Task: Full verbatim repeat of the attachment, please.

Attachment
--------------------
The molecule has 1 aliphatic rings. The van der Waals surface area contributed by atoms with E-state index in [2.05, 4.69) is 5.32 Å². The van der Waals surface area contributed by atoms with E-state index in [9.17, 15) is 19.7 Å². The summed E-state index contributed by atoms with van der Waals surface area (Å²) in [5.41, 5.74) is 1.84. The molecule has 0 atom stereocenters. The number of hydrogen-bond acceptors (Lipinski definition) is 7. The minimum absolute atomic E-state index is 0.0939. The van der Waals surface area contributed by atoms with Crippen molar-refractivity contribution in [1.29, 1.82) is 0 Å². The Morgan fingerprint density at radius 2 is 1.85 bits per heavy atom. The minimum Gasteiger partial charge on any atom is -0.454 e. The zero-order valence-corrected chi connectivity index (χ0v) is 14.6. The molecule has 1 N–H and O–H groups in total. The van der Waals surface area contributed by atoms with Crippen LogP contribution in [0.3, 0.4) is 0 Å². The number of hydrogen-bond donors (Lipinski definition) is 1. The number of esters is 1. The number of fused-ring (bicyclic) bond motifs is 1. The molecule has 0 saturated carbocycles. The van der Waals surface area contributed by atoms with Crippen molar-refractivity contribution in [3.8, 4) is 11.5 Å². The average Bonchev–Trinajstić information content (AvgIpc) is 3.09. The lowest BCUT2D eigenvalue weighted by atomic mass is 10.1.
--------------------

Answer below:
The molecule has 1 aliphatic rings. The van der Waals surface area contributed by atoms with E-state index in [2.05, 4.69) is 5.32 Å². The van der Waals surface area contributed by atoms with E-state index in [9.17, 15) is 19.7 Å². The summed E-state index contributed by atoms with van der Waals surface area (Å²) in [5.41, 5.74) is 1.84. The molecule has 0 atom stereocenters. The number of hydrogen-bond acceptors (Lipinski definition) is 7. The minimum absolute atomic E-state index is 0.0939. The van der Waals surface area contributed by atoms with Crippen molar-refractivity contribution in [1.29, 1.82) is 0 Å². The Morgan fingerprint density at radius 2 is 1.85 bits per heavy atom. The minimum Gasteiger partial charge on any atom is -0.454 e. The zero-order valence-corrected chi connectivity index (χ0v) is 14.6. The molecule has 1 N–H and O–H groups in total. The van der Waals surface area contributed by atoms with Crippen LogP contribution in [0.3, 0.4) is 0 Å². The number of hydrogen-bond donors (Lipinski definition) is 1. The number of esters is 1. The number of fused-ring (bicyclic) bond motifs is 1. The molecule has 0 saturated carbocycles. The van der Waals surface area contributed by atoms with Crippen molar-refractivity contribution in [3.8, 4) is 11.5 Å². The average Bonchev–Trinajstić information content (AvgIpc) is 3.09. The lowest BCUT2D eigenvalue weighted by atomic mass is 10.1.